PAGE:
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Broadband by Balloon

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  • Broadband by Balloon

    Broadband balloons take off

    The answer to providing broadband for all could lie in the skies with balloons offering a new way to deliver fast internet services.

    It has long been assumed that affordable, high-speed broadband to every area of the UK was only possible via road-disrupting cable laying or expensive satellite connections.

    But a company called SkyLinc has found a happy medium in base stations, floating 1.5km above the surface of the Earth on balloons, or tethered aerostats as they are more technically known. The York-based firm has tested the technology and found that it works well.

    Fast in both directions

    SkyLinc's Libra (Low Cost Integrated Broadband Radio Access) system offers a solution to the age-old problem of how to get broadband out affordably to the whole of the UK. Just 18 base stations would provide total UK coverage, from densely populated towns to the remotest cottage in the Scottish Highlands.

    The antenna remains static even in high winds. The system works by floating a helium-filled envelope in the air, which is held stationary and fed signals via a fibre optic pole.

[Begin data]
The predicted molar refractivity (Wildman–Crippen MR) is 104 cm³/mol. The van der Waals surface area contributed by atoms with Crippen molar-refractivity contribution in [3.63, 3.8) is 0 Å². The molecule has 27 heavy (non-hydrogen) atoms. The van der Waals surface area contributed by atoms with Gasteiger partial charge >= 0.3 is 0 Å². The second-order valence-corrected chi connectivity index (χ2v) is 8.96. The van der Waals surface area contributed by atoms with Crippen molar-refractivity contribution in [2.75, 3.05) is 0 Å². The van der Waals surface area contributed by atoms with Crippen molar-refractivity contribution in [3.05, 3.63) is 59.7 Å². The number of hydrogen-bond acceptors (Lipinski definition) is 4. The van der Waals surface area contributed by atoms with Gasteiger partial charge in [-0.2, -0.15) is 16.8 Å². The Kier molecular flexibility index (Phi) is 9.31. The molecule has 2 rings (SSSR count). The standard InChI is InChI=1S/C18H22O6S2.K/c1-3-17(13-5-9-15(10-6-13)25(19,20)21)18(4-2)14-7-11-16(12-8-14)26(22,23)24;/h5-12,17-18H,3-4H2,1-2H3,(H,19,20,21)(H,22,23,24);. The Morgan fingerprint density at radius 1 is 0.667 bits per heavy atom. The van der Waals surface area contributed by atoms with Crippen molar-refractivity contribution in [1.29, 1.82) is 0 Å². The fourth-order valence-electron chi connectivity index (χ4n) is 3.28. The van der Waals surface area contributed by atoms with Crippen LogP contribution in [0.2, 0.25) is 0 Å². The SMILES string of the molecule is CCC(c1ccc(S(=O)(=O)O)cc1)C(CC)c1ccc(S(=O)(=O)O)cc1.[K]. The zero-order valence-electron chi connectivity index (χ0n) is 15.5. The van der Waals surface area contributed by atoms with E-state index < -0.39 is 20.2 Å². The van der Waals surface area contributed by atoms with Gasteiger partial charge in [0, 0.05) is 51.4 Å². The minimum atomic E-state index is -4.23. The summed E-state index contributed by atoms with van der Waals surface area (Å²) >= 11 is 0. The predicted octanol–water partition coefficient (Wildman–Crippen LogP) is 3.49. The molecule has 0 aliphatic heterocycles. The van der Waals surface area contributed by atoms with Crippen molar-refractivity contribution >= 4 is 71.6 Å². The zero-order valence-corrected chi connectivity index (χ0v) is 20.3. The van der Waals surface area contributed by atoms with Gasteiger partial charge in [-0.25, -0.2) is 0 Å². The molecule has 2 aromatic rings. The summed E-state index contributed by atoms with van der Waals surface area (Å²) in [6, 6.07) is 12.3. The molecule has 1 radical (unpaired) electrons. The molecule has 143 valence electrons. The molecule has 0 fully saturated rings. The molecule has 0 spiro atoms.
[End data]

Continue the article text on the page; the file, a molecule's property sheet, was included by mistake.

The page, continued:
Such a system would offer net access at more than double the speed of most broadband services currently available. What is more, it would not slow down as more and more people use the service which is the case with DSL - broadband via the phone line. For people interested in uploading as well as downloading, it will provide the same speeds in both directions.

    Problems such as bad weather conditions can be countered by an antenna stabilisation system which would make sure the antenna stays in place regardless of wind, rain or other conditions.

    The technology behind the idea has been around for years, with the US Government operating several such aerostats as communication systems on its borders and the US military employing similar technology for about 50 years. BBCi

    BBCi article
    SkyLink website

  • #2
    sweet, wouldn't supprise me if that takes off in some parts of the US too